A Williams College Student Publication

A Few Words About Preregistration

Posted on

Dear Ephs,

I have just a few things to say about preregistration. When Williams College adminstrators (or professors or whoever sits on the committees which decide these things) realized that first-come, first-serve registration was an unfair and illogical mess, they presumably wanted to implement the very best fix they could think of. Which was... let people sign up for their first choice classes, let professors decide who to drop from overenrolled classes, and then let the first-come, first-serve squabbling begin in a seperate round over second-choice classes.

Hang on second. While this may be a significant improvement, it doesn't fully remove the problem. If first-come first-serve (FCS)1 is unfair, why not remove it from our registration system altogether? While we're at it, is FCS unfair? Should faculty really get to make decisions about who to drop on an individual-by-individual basis?

FCS is uncontroversially problematic. It tries to priorize those who care the most, which is kind and nice, but with sarah/peoplesoft crashing and just about everyone caring a whole awful lot about how they spend their entire next semester, that is a difficult group to prioritize. Instead, it makes class registration a game of network speed and chance, rewarding those who through luck or skill are able to beat peoplesoft. This is not a fair group to prioritize.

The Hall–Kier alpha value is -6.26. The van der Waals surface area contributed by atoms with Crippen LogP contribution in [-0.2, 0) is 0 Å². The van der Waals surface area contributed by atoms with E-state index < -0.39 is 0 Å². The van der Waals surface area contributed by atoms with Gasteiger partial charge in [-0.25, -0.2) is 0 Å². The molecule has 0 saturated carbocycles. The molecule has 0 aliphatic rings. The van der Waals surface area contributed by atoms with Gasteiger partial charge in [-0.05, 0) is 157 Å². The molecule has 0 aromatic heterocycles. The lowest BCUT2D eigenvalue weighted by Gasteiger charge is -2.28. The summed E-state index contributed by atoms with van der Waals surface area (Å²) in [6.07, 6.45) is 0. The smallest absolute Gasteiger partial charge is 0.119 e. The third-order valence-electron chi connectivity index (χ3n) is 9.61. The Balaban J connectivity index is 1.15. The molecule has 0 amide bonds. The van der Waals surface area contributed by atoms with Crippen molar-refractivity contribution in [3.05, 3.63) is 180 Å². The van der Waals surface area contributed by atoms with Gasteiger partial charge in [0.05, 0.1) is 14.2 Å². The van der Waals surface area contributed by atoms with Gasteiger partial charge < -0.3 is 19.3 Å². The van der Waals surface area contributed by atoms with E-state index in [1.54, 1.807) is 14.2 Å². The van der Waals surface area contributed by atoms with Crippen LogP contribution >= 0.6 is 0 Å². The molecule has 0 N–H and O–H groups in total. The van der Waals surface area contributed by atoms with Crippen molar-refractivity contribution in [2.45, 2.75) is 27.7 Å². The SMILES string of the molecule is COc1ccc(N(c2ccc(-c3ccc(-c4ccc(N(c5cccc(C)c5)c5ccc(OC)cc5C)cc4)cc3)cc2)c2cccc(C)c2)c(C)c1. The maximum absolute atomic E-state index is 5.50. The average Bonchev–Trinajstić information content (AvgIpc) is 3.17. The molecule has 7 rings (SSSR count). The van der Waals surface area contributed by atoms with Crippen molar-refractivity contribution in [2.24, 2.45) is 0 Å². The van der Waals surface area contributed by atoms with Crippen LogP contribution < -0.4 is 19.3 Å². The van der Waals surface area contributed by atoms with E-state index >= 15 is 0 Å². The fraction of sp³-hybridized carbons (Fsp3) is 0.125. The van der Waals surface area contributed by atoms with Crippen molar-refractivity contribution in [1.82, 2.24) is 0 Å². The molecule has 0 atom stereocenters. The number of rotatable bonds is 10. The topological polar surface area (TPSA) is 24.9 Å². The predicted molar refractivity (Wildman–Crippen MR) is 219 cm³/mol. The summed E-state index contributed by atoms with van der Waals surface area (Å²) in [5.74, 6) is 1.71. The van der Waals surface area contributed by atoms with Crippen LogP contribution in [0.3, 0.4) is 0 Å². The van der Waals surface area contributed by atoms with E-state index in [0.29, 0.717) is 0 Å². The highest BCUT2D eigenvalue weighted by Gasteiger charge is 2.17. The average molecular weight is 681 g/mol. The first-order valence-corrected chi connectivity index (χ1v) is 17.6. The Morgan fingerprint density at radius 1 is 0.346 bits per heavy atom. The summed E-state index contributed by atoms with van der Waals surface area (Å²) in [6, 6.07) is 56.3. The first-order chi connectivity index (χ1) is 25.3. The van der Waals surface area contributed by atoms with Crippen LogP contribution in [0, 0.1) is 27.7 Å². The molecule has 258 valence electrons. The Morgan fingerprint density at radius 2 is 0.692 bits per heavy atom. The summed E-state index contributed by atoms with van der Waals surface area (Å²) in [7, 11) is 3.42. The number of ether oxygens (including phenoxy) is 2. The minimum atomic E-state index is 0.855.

So while it's good that our registration system is not simply FCS, I do wonder why our second registration period still uses this unfair system. The likely answer is that it's easy to understand and execute. But do we really want a system that sacrifices fairness for ease?

Of course, there must be a replacement, and what we currently have is faculty choice. Most classes are listed with enrollment preferences by class and major, but some professors send surveys to students preregistered for overenrolled classes, and others have no explicitly stated preferences but simply choose students individually with the intention of creating a "balanced" class. There is no required transparency about what goes into determining which students are dropped; it is entirely at the professor's discretion.

This results in a campus culture of emailing our professors in order to supposedly have a better shot at getting in to the classes we want to take. If my professor knows my name, the thinking goes, and if they understand how badly I want to take this class, perhaps I won't be dropped. They'll feel bad. So we write to them asking for special treatment since we know how to write nicely worded emails. It's not exactly a fair system.

Alright, I'm done writing. Those are my thoughts.


I could have used FCFS, but I prefer TLAs. Sorry.